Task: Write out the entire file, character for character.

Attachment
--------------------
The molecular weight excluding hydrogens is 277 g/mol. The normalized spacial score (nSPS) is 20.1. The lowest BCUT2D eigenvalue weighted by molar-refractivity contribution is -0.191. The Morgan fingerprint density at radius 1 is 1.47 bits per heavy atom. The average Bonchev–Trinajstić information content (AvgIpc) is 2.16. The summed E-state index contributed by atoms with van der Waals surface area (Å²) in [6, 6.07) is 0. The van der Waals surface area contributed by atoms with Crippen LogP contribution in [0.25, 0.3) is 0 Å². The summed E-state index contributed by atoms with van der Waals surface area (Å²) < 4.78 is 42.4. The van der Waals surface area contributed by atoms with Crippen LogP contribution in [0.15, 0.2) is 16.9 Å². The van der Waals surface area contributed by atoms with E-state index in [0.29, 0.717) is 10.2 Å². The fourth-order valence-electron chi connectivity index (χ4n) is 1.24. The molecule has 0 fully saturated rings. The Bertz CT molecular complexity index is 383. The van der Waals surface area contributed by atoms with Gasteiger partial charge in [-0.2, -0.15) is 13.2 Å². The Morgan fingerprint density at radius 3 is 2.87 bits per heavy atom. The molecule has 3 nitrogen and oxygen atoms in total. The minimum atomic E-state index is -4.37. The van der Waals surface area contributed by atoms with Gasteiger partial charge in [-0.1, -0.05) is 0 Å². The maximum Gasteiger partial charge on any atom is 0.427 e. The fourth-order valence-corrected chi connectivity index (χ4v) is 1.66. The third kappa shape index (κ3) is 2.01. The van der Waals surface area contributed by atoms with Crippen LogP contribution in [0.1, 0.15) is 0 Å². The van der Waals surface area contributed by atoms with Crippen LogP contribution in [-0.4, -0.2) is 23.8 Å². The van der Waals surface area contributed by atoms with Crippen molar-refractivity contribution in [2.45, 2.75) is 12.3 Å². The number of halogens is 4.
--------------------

The molecular weight excluding hydrogens is 277 g/mol. The normalized spacial score (nSPS) is 20.1. The lowest BCUT2D eigenvalue weighted by molar-refractivity contribution is -0.191. The Morgan fingerprint density at radius 1 is 1.47 bits per heavy atom. The average Bonchev–Trinajstić information content (AvgIpc) is 2.16. The summed E-state index contributed by atoms with van der Waals surface area (Å²) in [6, 6.07) is 0. The van der Waals surface area contributed by atoms with Crippen LogP contribution in [0.25, 0.3) is 0 Å². The summed E-state index contributed by atoms with van der Waals surface area (Å²) < 4.78 is 42.4. The van der Waals surface area contributed by atoms with Crippen LogP contribution in [0.15, 0.2) is 16.9 Å². The van der Waals surface area contributed by atoms with E-state index in [0.29, 0.717) is 10.2 Å². The fourth-order valence-electron chi connectivity index (χ4n) is 1.24. The molecule has 0 fully saturated rings. The Bertz CT molecular complexity index is 383. The van der Waals surface area contributed by atoms with Gasteiger partial charge in [-0.2, -0.15) is 13.2 Å². The Morgan fingerprint density at radius 3 is 2.87 bits per heavy atom. The molecule has 3 nitrogen and oxygen atoms in total. The minimum atomic E-state index is -4.37. The van der Waals surface area contributed by atoms with Gasteiger partial charge in [-0.1, -0.05) is 0 Å². The maximum Gasteiger partial charge on any atom is 0.427 e. The fourth-order valence-corrected chi connectivity index (χ4v) is 1.66. The third kappa shape index (κ3) is 2.01. The van der Waals surface area contributed by atoms with Crippen LogP contribution in [0.1, 0.15) is 0 Å². The van der Waals surface area contributed by atoms with Crippen LogP contribution in [-0.4, -0.2) is 23.8 Å². The van der Waals surface area contributed by atoms with Crippen molar-refractivity contribution in [2.45, 2.75) is 12.3 Å². The number of halogens is 4.